Strikes on multiple fronts, including the capital Kyiv and the western province of Lviv, come hours after the ICC’s announcement.
Widespread Russian attacks in Ukraine have continued following the International Criminal Court’s decision to issue an arrest warrant for Russian President Vladimir Putin and Russia’s Commissioner for Children’s Rights.
The Ukrainian Air Force said in the early hours of Saturday that Ukraine was attacked by 16 Russian drones on Friday night.
The air force command wrote on Telegram that 11 of the 16 drones were shot down “in the central, western and eastern regions”.
The targets included the capital Kyiv and the western province of Lviv.
Kyiv city government chief Serhii Popko said Ukrainian air defenses shot down all drones heading for the Ukrainian capital, while Lviv regional governor Maksym Kozytskyi said on Saturday three of the six drones were shot down, while the other three hit an adjacent district. Poland.
According to the Ukrainian Air Force, the attacks were carried out from the eastern coast of the Sea of Azov and the Russian province of Bryansk, which borders Ukraine.
The Ukrainian military added in its regular update on Saturday morning that Russian forces had carried out 34 airstrikes, one rocket attack and 57 anti-aircraft fire in the past 24 hours.
The Facebook update said falling debris hit southern Kherson province, damaging seven homes and a kindergarten.
Pavlo Kyrylenko, regional governor of Donetsk province, said one person was killed and three injured when 11 towns and villages in the province were shelled on Friday.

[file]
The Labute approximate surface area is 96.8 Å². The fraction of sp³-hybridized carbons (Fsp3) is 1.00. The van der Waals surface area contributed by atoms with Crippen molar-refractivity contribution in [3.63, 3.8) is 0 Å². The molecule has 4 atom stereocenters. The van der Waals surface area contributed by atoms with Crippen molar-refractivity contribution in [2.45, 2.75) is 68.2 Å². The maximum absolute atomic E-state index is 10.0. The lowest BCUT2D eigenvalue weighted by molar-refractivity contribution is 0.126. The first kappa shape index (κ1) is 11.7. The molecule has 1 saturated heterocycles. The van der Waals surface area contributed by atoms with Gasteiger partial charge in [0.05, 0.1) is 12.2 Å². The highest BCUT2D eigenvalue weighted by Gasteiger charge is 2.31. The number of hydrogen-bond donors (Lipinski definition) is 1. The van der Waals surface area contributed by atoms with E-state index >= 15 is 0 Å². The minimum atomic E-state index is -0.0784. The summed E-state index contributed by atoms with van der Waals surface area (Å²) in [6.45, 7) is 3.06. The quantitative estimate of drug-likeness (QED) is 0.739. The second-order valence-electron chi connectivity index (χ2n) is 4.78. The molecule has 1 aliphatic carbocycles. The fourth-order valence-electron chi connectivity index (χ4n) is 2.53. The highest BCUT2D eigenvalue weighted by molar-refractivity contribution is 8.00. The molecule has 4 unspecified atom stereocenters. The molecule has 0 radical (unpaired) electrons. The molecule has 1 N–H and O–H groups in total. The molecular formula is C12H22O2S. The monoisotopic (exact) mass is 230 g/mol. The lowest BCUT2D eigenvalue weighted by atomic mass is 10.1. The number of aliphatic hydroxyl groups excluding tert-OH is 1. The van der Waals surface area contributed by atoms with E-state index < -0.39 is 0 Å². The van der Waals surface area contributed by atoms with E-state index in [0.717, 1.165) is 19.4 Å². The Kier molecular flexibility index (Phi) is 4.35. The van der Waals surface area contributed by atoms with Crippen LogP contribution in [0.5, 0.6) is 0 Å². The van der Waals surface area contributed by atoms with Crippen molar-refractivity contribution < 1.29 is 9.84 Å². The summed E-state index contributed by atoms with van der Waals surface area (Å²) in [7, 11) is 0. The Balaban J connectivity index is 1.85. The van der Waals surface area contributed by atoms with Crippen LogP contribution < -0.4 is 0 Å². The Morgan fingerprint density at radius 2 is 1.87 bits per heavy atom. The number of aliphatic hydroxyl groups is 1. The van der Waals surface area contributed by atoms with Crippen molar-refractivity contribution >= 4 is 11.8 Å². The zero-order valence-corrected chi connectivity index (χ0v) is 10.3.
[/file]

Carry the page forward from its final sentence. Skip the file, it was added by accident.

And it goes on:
Further west, Russian missiles hit a residential area in the city of Zaporizhzhia, the regional capital of the partially occupied province of the same name, on Friday night.
There were no casualties, but houses were damaged and a catering establishment was destroyed, said Anatoliy Kurtev of the Zaporizhia city council.
The International Criminal Court said on Friday it has issued an arrest warrant against Putin for war crimes and charges him with personal responsibility for the kidnapping of children from Ukraine along with Russia’s children’s rights commissioner Maria Lvova-Belova.
It is the first time that the world court has issued an order against a leader of one of the five permanent members of the United Nations Security Council.
The move was immediately rejected by Moscow – and welcomed by Ukraine as a major breakthrough.
Its practical implications may be limited, however, as the likelihood of Putin being tried before the ICC is highly unlikely because Moscow does not recognize the court’s jurisdiction and does not extradite its nationals.
United Kingdom military officials said on Saturday that Russia is likely to expand conscription. In its latest intelligence update, the British Ministry of Defense said deputies in the Russian State Duma, the lower house of Russia’s parliament, introduced a bill on Monday to change the conscription age for men from 21 to 30, from the current 18 to 27.
The ministry said that currently many men aged 18 to 21 are claiming exemption from military service because they are pursuing higher education. The change would mean that they eventually have to serve after all. It said the law is likely to pass and take effect in January 2024.